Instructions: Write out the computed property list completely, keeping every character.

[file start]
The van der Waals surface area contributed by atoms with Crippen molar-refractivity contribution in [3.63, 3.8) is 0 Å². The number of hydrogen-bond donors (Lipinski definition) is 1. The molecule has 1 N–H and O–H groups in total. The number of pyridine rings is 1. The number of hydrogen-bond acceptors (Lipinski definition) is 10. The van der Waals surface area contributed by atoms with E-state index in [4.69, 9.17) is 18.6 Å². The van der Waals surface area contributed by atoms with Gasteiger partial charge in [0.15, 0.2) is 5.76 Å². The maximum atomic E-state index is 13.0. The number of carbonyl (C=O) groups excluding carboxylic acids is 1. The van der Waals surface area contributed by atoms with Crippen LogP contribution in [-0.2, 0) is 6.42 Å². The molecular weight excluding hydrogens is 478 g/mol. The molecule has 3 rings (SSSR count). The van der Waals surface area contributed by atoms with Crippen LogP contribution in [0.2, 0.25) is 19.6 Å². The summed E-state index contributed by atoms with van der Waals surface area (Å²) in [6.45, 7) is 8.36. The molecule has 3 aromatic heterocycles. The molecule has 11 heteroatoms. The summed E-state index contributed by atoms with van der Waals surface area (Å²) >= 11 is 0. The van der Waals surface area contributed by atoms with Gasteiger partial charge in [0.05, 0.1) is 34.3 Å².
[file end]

The van der Waals surface area contributed by atoms with Crippen molar-refractivity contribution in [3.63, 3.8) is 0 Å². The number of hydrogen-bond donors (Lipinski definition) is 1. The molecule has 1 N–H and O–H groups in total. The number of pyridine rings is 1. The number of hydrogen-bond acceptors (Lipinski definition) is 10. The van der Waals surface area contributed by atoms with E-state index in [4.69, 9.17) is 18.6 Å². The van der Waals surface area contributed by atoms with Gasteiger partial charge in [0.15, 0.2) is 5.76 Å². The maximum atomic E-state index is 13.0. The number of carbonyl (C=O) groups excluding carboxylic acids is 1. The van der Waals surface area contributed by atoms with Crippen LogP contribution in [-0.2, 0) is 6.42 Å². The molecular weight excluding hydrogens is 478 g/mol. The molecule has 3 rings (SSSR count). The van der Waals surface area contributed by atoms with Crippen LogP contribution in [0.2, 0.25) is 19.6 Å². The summed E-state index contributed by atoms with van der Waals surface area (Å²) in [6.45, 7) is 8.36. The molecule has 3 aromatic heterocycles. The molecule has 11 heteroatoms. The summed E-state index contributed by atoms with van der Waals surface area (Å²) >= 11 is 0. The van der Waals surface area contributed by atoms with Gasteiger partial charge in [0.05, 0.1) is 34.3 Å².